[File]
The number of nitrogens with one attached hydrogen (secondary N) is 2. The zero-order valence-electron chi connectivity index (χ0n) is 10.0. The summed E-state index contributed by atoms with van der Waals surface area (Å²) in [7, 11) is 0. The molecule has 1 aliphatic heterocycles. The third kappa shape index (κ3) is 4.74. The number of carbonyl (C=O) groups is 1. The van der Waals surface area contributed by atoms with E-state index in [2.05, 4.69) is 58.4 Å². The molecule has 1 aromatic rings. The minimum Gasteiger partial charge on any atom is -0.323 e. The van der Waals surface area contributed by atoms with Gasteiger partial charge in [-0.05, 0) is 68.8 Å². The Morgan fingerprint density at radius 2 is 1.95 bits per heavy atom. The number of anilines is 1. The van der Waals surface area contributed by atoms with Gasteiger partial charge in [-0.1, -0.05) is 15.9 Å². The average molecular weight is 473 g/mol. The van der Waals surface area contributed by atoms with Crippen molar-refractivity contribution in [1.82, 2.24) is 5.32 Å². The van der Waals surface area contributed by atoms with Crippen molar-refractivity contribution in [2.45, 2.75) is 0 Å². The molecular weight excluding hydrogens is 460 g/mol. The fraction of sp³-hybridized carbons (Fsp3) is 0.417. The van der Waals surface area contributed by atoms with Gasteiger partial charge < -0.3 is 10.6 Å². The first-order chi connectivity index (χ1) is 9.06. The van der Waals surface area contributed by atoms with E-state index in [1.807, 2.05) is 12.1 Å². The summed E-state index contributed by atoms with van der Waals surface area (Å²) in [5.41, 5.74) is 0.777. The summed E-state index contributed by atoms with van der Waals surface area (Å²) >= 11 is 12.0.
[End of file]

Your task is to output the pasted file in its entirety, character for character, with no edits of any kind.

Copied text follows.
The number of nitrogens with one attached hydrogen (secondary N) is 2. The zero-order valence-electron chi connectivity index (χ0n) is 10.0. The summed E-state index contributed by atoms with van der Waals surface area (Å²) in [7, 11) is 0. The molecule has 1 aliphatic heterocycles. The third kappa shape index (κ3) is 4.74. The number of carbonyl (C=O) groups is 1. The van der Waals surface area contributed by atoms with E-state index in [2.05, 4.69) is 58.4 Å². The molecule has 1 aromatic rings. The minimum Gasteiger partial charge on any atom is -0.323 e. The van der Waals surface area contributed by atoms with Gasteiger partial charge in [-0.05, 0) is 68.8 Å². The Morgan fingerprint density at radius 2 is 1.95 bits per heavy atom. The number of anilines is 1. The van der Waals surface area contributed by atoms with Gasteiger partial charge in [-0.1, -0.05) is 15.9 Å². The average molecular weight is 473 g/mol. The van der Waals surface area contributed by atoms with Crippen molar-refractivity contribution in [1.82, 2.24) is 5.32 Å². The van der Waals surface area contributed by atoms with Crippen molar-refractivity contribution in [2.45, 2.75) is 0 Å². The molecular weight excluding hydrogens is 460 g/mol. The fraction of sp³-hybridized carbons (Fsp3) is 0.417. The van der Waals surface area contributed by atoms with Gasteiger partial charge < -0.3 is 10.6 Å². The first-order chi connectivity index (χ1) is 9.06. The van der Waals surface area contributed by atoms with E-state index in [1.807, 2.05) is 12.1 Å². The summed E-state index contributed by atoms with van der Waals surface area (Å²) in [5.41, 5.74) is 0.777. The summed E-state index contributed by atoms with van der Waals surface area (Å²) >= 11 is 12.0.